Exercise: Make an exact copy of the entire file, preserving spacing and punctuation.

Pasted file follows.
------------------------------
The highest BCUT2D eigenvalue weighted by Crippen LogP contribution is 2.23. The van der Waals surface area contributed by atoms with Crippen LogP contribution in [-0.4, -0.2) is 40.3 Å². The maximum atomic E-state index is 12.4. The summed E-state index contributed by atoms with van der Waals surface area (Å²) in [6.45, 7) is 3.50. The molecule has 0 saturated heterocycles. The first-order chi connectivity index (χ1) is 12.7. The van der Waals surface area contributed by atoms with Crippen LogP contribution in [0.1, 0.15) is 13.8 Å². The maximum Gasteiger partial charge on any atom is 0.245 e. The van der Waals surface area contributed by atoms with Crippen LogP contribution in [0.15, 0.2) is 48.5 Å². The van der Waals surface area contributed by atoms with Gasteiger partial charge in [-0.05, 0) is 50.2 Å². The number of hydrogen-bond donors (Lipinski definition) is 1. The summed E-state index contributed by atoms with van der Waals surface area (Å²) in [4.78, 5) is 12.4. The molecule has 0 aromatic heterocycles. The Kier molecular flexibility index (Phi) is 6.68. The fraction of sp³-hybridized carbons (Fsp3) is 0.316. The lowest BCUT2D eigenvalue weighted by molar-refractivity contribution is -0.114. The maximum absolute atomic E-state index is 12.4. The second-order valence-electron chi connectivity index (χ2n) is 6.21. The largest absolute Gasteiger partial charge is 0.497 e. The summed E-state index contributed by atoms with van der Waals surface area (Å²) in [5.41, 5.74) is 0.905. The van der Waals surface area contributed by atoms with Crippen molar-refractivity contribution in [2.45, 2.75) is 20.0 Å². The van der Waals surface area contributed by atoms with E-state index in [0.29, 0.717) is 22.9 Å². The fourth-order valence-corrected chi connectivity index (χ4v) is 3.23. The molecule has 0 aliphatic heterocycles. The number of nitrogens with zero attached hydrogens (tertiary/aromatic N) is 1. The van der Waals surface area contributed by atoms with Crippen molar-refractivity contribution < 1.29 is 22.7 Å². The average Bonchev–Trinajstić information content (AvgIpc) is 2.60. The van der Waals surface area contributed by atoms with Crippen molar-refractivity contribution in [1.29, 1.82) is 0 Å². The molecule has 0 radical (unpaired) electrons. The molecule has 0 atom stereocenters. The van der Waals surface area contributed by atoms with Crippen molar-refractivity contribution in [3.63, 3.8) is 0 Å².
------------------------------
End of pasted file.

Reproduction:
The highest BCUT2D eigenvalue weighted by Crippen LogP contribution is 2.23. The van der Waals surface area contributed by atoms with Crippen LogP contribution in [-0.4, -0.2) is 40.3 Å². The maximum atomic E-state index is 12.4. The summed E-state index contributed by atoms with van der Waals surface area (Å²) in [6.45, 7) is 3.50. The molecule has 0 saturated heterocycles. The first-order chi connectivity index (χ1) is 12.7. The van der Waals surface area contributed by atoms with Crippen LogP contribution in [0.1, 0.15) is 13.8 Å². The maximum Gasteiger partial charge on any atom is 0.245 e. The van der Waals surface area contributed by atoms with Crippen LogP contribution in [0.15, 0.2) is 48.5 Å². The van der Waals surface area contributed by atoms with Gasteiger partial charge in [-0.05, 0) is 50.2 Å². The number of hydrogen-bond donors (Lipinski definition) is 1. The summed E-state index contributed by atoms with van der Waals surface area (Å²) in [4.78, 5) is 12.4. The molecule has 0 aromatic heterocycles. The Kier molecular flexibility index (Phi) is 6.68. The fraction of sp³-hybridized carbons (Fsp3) is 0.316. The lowest BCUT2D eigenvalue weighted by molar-refractivity contribution is -0.114. The maximum absolute atomic E-state index is 12.4. The second-order valence-electron chi connectivity index (χ2n) is 6.21. The largest absolute Gasteiger partial charge is 0.497 e. The summed E-state index contributed by atoms with van der Waals surface area (Å²) in [5.41, 5.74) is 0.905. The van der Waals surface area contributed by atoms with Crippen molar-refractivity contribution in [2.45, 2.75) is 20.0 Å². The van der Waals surface area contributed by atoms with E-state index in [0.29, 0.717) is 22.9 Å². The fourth-order valence-corrected chi connectivity index (χ4v) is 3.23. The molecule has 0 aliphatic heterocycles. The number of nitrogens with zero attached hydrogens (tertiary/aromatic N) is 1. The van der Waals surface area contributed by atoms with Crippen molar-refractivity contribution < 1.29 is 22.7 Å². The average Bonchev–Trinajstić information content (AvgIpc) is 2.60. The van der Waals surface area contributed by atoms with Crippen molar-refractivity contribution in [1.29, 1.82) is 0 Å². The molecule has 0 radical (unpaired) electrons. The molecule has 0 atom stereocenters. The van der Waals surface area contributed by atoms with Crippen molar-refractivity contribution in [3.63, 3.8) is 0 Å².